Why does the Moon orbit the earth? The same gravity that gives you weight is what holds Earth and the Moon together. If you could simply drop the Moon it would fall to earth, this does not happen because the Moon is moving fast in a direction perpendicular to Earth’s gravity. The force of gravity bends the Moons path toward the Earth giving it a nearly circular orbit.

Law of Universal Gravitation
Law of Universal Gravitation: a force of attraction that exists between any two objects that have mass. Mass 2 Mass 1 m1 m2 _________ F = G Force of Gravity d2 Distance between mass 1 and mass 2 Gravitation constant: 6.67 x Nm2/kg2

Law of Universal Gravitation
Example: The mass of Jupiter's third largest moon, Io, is 8.9 x 1022 kg. The radius of Io is 1,815 km. Use the equation for universal gravitation to calculate your weight if you were on the surface of Io and had a mass of 50 kg.

Law of Universal Gravitation
m1 m2 _________ F = G d2 F = (6.67x 10-11Nm2/kg2)(8.9x1022kg)(50kg) ____________________________ (1,815,000m)2 F = 90.1N

Friction What is friction?
Term used to describe forces that result from relative motion between objects (like the wheel and axel of a car) Frictional forces ALWAYS work against the motion that produces them.

Friction Kinds of Friction
Air Friction: The air moving around moving objects creates an opposing force. Sliding Friction: When two surfaces rub against each other, caused by irregularities in the surfaces Viscous Friction: Objects that move in water or other fluids. Rolling Friction: Caused by one object rolling over another, like car tires on a road.

Friction Remember our Net Force diagrams? We have already seen friction in action. Fapp = 25 N Ff = 10 N Fnet = 15 N to the left Sliding Friction!

Momentum Defined p = m v p = momentum m = mass v = velocity

Momentum of a Bus Bus: m = 9000 kg; v = 100 m /s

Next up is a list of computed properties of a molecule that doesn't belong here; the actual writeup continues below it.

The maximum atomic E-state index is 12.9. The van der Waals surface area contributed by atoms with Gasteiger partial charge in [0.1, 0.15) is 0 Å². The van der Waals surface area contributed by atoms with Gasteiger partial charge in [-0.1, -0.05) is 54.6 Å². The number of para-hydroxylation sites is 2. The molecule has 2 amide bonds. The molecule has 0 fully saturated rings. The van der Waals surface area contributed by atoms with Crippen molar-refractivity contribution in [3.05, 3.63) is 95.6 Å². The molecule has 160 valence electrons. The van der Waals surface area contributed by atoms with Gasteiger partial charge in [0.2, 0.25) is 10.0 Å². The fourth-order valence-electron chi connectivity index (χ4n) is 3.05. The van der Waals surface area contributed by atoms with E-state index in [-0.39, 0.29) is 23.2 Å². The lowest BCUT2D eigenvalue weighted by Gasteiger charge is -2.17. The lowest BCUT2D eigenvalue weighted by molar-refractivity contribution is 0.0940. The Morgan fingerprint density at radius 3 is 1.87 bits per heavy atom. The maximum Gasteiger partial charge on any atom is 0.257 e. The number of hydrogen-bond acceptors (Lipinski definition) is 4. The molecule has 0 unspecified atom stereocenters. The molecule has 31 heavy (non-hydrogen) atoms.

Calculate the momentum of the bus. What is known? m = 9000 kg v = 100 m/s What is missing? momentum  p = ? Equation p = m·v Solve p = (9000 kg)(100 m/s) = 900,000 kg·m/s

Conservation of Momentum
Momentum in a system is ALWAYS conserved. The total momentum two or more objects have prior to a collision is equal to the total momentum after the collision.

Conservation of Momentum
The total momentum of the objects is the same before and after the collision. Positive is defined as the right direction. before: pT = m1 v1 - m2 v2 v1 v2 m1 m2 m1 v1 - m2 v2 = - m1 va + m2 vb after: pT = - m1 va + m2 vb va vb m1 m2

Directions after a collision
Some collisions cause the objects to go in opposite directions. Other collisions cause the objects to go in similar directions. m1 v1 v2 m2 m1 va vb m2

Elastic vs. Inelastic Elastic collisions occur when the object “bounce” off each other and no energy is lost to changes in shape. Inelastic collision occur when the objects get “stuck” to each other, or energy is lost to changes in shape. m1 v1 v2 m2 m1 vb m2

Sample Problem continued on next slide 35 g 7 kg 700 m/s v = 0
A rifle fires a bullet into a giant slab of butter on a frictionless surface. The bullet penetrates the butter, but while passing through it, the bullet pushes the butter to the left, and the butter pushes the bullet just as hard to the right, slowing the bullet down. If the butter skids off at 4 cm/s after the bullet passes through it, what is the final speed of the bullet? (The mass of the rifle matters not.) 35 g 7 kg 4 cm/s v = ? continued on next slide

Sample Problem (cont.) Let’s choose left to be the + direction & use conservation of momentum, converting all units to meters and kilograms. 35 g 7 kg p before = 7 (0) + (0.035) (700) = 24.5 kg · m /s 700 m/s v = 0 35 g 7 kg p after = 7 (0.04) v = v v = ? 4 cm/s p before = p after = v v = 692 m/s v came out positive. This means we chose the correct direction of the bullet in the “after” picture.

Sample Problem (0.035) (700) = 7.035 v v = 3.48 m/s 35 g 7 kg 700 m/s
Same as the last problem except this time it’s a block of wood rather than butter, and the bullet does not pass all the way through it. How fast do they move together after impact? v kg (0.035) (700) = v v = 3.48 m/s Note: Once again we’re assuming a frictionless surface, otherwise there would be a frictional force on the wood in addition to that of the bullet, and the “system” would have to include the table as well.